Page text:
Ogooué River

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Bassin versant de l'Ogooué-fr.svg
The Ogooué watershed
Origin Kengue, Republic of the Congo
Mouth Port Gentil, Gabon
Basin countries Gabon
Length 1,200 km (750 mi)
Avg. discharge 4,706 m3/s (166,200 cu ft/s)
Basin area 223,856 km2 (86,431 sq mi)

The Ogooué (or Ogowe), some 1,200 kilometres (700 mi) long, is the principal river of Gabon in west central Africa and the fourth largest river in Africa by volume of discharge, trailing only the Congo, Niger and Zambezi. Its watershed drains nearly the entire country of Gabon, with some tributaries reaching into the Republic of the Congo, Cameroon[citation needed], and Equatorial Guinea.


The Ogooué River rises in the northwest of the Bateke Plateaux near Kengue, Republic of Congo. It runs northwest, and enters Gabon near Boumango. Poubara Falls are near Maulongo. From Lastoursville until Ndjole, the Ogooué is non-navigable due to rapids. From the latter city, it runs west, and enters the Gulf of Guinea south of Port Gentil. The Ogowe Delta is quite large, about 100 km long and 100 km wide.


The Ogooué Basin is 223,856 square kilometres (86,000 sq mi), of which 173,000 square kilometres (67,000 sq mi) or 73 percent lies within Gabon. It mostly consists of undisturbed rainforest with some savanna grassland where the mid-year dry season is longest. It is home to a high biodiversity. All three species of African crocodile, for instance, occur in the river: the Nile crocodile, the dwarf crocodile, and the slender-snouted crocodile. It is also the type locality for the catfish Synodontis acanthoperca.[1]

The Mpassa River is a tributary of the Ogooué River. The Ndjoumou River is the main tributary of Mpassa River.


The Ogooué is navigable from Ndjole to the sea. It is used to bring wood to the Port Gentil Harbour.

The Ogowe Basin includes several major conservation reverves, notably Lope National Park.

The catchment area has an average population density of 4 people per km². Towns along the river include Ayem, Adané, Loanda, Lambaréné, Ndjole, Booué, Kankan, Maulongo, Mboungou-Mbadouma, Ndoro, Lastoursville, Moanda, and Franceville near the Congo border.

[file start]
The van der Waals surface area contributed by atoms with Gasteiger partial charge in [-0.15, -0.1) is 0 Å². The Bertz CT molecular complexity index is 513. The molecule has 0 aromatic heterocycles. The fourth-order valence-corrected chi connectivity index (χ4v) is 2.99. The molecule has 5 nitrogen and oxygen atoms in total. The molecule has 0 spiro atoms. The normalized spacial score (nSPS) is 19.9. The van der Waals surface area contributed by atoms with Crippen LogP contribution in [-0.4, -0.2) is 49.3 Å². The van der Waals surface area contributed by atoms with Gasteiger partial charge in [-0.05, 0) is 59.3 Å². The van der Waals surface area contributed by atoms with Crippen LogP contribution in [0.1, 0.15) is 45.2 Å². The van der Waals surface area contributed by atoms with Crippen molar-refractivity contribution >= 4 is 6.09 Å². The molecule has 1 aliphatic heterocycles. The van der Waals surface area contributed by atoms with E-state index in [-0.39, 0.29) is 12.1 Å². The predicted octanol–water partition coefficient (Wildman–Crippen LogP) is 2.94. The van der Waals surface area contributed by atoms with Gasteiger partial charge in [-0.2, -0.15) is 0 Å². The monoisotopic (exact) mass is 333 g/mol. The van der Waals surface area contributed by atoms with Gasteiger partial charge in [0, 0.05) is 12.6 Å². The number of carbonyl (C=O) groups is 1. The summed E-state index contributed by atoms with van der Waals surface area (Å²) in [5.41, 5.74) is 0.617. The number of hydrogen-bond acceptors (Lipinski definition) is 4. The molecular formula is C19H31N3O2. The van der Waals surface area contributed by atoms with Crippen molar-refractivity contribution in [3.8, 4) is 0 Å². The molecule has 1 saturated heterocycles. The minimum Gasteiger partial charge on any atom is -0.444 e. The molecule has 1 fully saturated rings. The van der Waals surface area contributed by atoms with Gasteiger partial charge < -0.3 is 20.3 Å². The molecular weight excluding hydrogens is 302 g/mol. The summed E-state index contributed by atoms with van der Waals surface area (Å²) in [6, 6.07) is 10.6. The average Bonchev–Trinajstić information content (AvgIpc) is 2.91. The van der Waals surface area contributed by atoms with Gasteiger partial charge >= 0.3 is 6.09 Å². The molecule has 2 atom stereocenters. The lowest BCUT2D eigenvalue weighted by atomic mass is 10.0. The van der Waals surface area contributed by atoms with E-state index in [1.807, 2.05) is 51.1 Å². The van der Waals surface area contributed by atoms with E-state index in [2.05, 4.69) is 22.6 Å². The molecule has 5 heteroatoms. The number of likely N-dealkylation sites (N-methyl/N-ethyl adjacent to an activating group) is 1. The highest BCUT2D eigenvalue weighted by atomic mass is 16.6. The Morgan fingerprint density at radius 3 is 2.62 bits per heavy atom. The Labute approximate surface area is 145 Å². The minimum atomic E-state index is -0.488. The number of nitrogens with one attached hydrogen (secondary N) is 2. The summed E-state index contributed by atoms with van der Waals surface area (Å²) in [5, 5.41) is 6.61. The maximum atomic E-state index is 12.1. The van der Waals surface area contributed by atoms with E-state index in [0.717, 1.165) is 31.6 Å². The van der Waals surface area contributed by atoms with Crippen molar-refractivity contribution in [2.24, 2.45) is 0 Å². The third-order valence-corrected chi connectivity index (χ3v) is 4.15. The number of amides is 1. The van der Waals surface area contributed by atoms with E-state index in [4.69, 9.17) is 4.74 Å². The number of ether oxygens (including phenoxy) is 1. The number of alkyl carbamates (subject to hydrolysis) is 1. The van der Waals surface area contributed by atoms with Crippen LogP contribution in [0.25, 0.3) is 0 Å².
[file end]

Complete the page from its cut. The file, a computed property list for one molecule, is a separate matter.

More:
Towns in Congo include Zanaga.

The first European explorer, Pierre Savorgnan de Brazza, traveled in the area in the 1870s. Persistent reports by the natives of creatures resembling dinosaurs have motivated a number of recent expeditions into the area of the northern tributaries of the Ogooué and the swamps on the western side of the Congo River.


Ogooué River
File:Fan women and child, banks of the Ogoway.jpg
Fan women and child, banks of the Ogoway. From The earth and its inhabitants, Africa (published 1890-1893 [v.1, 1892] )

The Ogowe River receives water of numerous tributaries including:


  1. Froese, Rainer and Pauly, Daniel, eds. (2013). "Synodontis acanthoperca" in FishBase. March 2013 version.
  • Perusset André. 1983. Oro-Hydrographie (Le Relief) in Geographie et Cartographie du Gabon, Atlas Illustré led by The Ministère de l'Education Nationale de la Republique Gabonaise. Pg 10-13. Paris, France: Edicef.
  • Petringa, Maria. Brazza, A Life for Africa. Bloomington, IN: AuthorHouse, 2006. ISBN 9781-4259-11980. Describes Pierre Savorgnan de Brazza's extensive explorations of the Ogoué River basin.
  • National Geographic. 2003. African Adventure Atlas Pg 24,72. led by Sean Fraser.
  • Gardinier David. 1994. Historical Dictionary of Gabon 2nd Edition. USA: The Scarercrow Press, Inc.
  • Direction General de L'Environnement.1999. Stratégie nationale et Plan D'action sur la biodiversité biologique du Gabon.
  • The Atlas of Africa. Pg 201. by Regine Van Chi-Bonnardel. Jeune Afrique Editions.
  • Lerique Jacques. 1983. Hydrographie-Hydrologie. in Geographie et Cartographie du Gabon, Atlas Illustré led by The Ministère de l'Education Nationale de la Republique Gabonaise. Pg 14-15. Paris, France: Edicef.

External links

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